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An eloquent, restless, and enlightening memoir by one of the most thought-provoking journalists today about growing up Black and queer in America, reuniting with the past, and coming of age their own way.
One of nineteen children in a blended family, Hari Ziyad was raised by a Hindu Hare Kṛṣṇa mother and a Muslim father. Through reframing their own coming-of-age story, Ziyad takes listeners on a powerful journey of growing up queer and Black in Cleveland, Ohio, and of navigating the equally complex path toward finding their true self in New York City. Exploring childhood, gender, race, and the trust that is built, broken, and repaired through generations, Ziyad investigates what it means to live beyond the limited narratives Black children are given and challenges the irreconcilable binaries that restrict them.
Heartwarming and heart-wrenching, radical and reflective, Hari Ziyad’s vital memoir is for the outcast, the unheard, the unborn, and the dead. It offers us a new way to think about survival and the necessary disruption of social norms. It looks back in tenderness as well as justified rage, forces us to address where we are now, and, born out of hope, illuminates the possibilities for the future.
“Narrator Desean Terry gives an intimate and emotional performance of this beautiful memoir in essays. Author Hari Ziyad explores the complexities of gender, queerness, and Black childhood…. Terry's tone is soft and gentle, reflecting the person Ziyad has become. His voice sometimes catches in sadness or deepens in anger while capturing every rise and fall of Ziyad's flowing prose. Terry makes it easy to forget it's not Ziyad themself narrating this honest story.” —AudioFile Magazine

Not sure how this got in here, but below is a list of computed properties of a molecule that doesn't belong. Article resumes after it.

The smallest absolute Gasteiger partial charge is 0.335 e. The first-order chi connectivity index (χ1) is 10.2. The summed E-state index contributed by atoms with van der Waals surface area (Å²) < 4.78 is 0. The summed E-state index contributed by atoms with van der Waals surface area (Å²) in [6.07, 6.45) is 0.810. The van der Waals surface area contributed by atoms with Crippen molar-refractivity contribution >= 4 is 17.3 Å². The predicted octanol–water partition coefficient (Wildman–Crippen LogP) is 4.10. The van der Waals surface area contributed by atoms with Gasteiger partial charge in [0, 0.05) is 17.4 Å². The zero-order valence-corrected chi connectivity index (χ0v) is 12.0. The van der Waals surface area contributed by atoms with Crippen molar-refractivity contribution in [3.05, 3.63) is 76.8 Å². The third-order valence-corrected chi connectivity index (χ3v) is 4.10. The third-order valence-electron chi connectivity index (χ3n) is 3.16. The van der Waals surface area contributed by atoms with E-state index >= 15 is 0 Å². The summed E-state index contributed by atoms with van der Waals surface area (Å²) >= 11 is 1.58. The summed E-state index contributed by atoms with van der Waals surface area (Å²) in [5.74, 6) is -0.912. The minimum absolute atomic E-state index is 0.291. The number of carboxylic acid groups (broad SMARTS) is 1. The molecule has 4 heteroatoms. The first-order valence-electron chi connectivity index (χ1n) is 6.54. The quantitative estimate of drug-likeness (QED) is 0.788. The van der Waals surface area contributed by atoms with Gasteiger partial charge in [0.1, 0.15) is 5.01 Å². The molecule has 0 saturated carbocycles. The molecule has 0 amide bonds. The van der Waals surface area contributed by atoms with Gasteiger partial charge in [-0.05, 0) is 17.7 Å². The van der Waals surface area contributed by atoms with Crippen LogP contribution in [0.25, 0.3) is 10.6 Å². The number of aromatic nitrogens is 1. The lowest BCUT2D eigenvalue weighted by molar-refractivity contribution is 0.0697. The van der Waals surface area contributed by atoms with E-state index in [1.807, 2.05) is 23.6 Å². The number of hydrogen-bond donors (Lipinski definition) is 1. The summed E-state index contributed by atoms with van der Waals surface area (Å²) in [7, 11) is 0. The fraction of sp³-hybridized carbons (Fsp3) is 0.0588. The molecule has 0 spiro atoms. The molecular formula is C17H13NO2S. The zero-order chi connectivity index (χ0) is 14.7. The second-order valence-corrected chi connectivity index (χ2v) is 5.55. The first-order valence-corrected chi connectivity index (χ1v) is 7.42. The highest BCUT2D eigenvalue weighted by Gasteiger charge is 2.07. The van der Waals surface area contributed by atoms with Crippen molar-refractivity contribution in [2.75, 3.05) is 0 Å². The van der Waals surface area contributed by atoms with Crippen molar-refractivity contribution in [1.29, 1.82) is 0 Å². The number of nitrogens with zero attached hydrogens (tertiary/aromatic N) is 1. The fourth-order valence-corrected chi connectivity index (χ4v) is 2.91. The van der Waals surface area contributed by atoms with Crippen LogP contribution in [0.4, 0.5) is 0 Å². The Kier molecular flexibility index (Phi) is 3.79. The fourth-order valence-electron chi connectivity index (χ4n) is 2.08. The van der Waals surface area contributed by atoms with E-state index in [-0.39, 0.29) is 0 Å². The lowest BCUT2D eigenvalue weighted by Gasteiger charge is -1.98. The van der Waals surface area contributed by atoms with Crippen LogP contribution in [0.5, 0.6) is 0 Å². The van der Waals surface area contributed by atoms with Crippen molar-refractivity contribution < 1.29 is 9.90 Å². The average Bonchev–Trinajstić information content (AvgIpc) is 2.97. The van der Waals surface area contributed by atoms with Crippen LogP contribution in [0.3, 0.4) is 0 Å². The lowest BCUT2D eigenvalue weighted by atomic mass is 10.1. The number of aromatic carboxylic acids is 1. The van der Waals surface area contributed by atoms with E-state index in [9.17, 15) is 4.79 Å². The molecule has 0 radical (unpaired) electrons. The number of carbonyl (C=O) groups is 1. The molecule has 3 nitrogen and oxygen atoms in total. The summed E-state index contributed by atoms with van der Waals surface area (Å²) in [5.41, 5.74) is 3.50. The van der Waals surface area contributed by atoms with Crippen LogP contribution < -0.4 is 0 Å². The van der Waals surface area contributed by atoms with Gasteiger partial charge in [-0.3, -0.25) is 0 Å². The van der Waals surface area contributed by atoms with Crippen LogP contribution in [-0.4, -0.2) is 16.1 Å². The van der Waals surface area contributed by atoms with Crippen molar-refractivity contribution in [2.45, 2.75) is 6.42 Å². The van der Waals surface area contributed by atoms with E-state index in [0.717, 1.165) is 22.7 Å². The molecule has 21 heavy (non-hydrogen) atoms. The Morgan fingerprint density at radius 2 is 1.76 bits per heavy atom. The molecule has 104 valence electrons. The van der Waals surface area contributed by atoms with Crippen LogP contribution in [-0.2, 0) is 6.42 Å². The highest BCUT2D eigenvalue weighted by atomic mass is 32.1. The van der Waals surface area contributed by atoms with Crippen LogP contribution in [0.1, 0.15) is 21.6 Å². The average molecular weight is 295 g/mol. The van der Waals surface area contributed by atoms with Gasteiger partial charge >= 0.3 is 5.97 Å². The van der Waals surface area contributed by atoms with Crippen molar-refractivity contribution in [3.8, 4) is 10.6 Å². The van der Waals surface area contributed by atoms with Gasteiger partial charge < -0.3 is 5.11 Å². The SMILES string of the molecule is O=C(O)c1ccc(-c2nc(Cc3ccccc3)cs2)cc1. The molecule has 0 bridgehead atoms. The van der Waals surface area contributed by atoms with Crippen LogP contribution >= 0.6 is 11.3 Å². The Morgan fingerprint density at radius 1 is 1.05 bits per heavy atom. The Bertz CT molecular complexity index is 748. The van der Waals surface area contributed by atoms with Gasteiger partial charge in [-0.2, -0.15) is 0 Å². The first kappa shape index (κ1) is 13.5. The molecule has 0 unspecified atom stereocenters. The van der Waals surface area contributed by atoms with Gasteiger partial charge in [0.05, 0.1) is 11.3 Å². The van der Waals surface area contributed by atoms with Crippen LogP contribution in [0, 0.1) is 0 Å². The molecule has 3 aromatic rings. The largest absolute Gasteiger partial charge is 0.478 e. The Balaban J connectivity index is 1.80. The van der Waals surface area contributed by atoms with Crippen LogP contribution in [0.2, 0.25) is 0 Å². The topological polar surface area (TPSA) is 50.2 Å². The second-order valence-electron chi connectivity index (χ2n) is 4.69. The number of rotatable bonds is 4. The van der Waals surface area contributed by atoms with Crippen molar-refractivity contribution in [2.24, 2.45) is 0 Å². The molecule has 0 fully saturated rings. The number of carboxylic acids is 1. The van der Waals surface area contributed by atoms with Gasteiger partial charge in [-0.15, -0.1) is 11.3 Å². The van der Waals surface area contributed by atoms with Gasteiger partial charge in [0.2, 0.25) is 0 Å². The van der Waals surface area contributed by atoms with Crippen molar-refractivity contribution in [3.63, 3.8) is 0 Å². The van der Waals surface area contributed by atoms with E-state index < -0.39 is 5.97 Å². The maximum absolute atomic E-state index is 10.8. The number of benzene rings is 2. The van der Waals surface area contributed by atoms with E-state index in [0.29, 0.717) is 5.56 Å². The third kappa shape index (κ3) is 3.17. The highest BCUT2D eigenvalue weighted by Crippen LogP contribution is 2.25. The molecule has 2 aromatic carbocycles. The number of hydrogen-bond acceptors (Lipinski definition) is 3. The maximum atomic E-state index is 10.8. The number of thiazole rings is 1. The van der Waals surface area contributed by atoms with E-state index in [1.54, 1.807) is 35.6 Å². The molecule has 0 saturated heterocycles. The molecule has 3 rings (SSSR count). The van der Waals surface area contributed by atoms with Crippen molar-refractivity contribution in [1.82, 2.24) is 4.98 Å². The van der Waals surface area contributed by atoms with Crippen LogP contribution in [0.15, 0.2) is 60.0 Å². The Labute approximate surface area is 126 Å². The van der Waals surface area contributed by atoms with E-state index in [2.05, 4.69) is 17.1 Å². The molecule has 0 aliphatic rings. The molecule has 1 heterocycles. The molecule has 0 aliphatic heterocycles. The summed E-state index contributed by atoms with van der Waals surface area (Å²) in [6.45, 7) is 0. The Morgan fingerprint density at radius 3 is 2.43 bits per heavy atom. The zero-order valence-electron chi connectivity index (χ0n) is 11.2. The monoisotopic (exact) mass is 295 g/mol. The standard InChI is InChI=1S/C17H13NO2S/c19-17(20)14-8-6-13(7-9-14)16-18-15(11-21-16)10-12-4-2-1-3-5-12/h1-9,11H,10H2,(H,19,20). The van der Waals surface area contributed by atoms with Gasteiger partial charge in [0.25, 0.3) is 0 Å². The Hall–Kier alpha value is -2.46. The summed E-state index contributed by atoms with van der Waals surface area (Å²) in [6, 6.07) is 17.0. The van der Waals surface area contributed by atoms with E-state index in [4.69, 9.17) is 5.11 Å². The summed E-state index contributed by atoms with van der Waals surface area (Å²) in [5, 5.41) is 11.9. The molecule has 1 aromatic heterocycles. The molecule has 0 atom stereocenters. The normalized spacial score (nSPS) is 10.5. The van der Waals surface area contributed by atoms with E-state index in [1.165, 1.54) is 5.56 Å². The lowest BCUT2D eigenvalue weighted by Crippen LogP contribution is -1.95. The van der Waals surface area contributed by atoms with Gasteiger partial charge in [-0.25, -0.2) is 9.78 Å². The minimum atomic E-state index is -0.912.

“In Black Boy Out of Time, Ziyad reflects on the longterm impacts of assimilating into a more normative society shaped by prison-based ideologies and how it left them with little understanding of who they were. Ziyad notes that Black people are refused access to childhood due to the punitive social conditioning that protects gender and class categories, and asserts that Black childhood can only be reclaimed through prison abolition.” —Black Youth Project
“Although Ziyad writes explicitly as a Black writer with Black readers in mind, this extension of kindness in the place of opprobrium can be applied across cultures. They bring the same righteous energy in their writing about Black experience to the chapters on awakening to a queer identity. In the final sections, it’s heartening to find Ziyad committed to a loving relationship. With eloquence and compassion, the author examines ‘how to manage a serodiscordant relationship’—their fiancé is living with HIV, ‘a widely criminalized disease’—and how ‘to deal with the trauma from past sexual violence that refuses to stop rearing its hideous head from time to time.’ It’s an ongoing project, one that the author tackles with grace and insight via the act of writing…Ziyad successfully extracts the essence of being Black, queer, and full of tenderness.” —Kirkus Reviews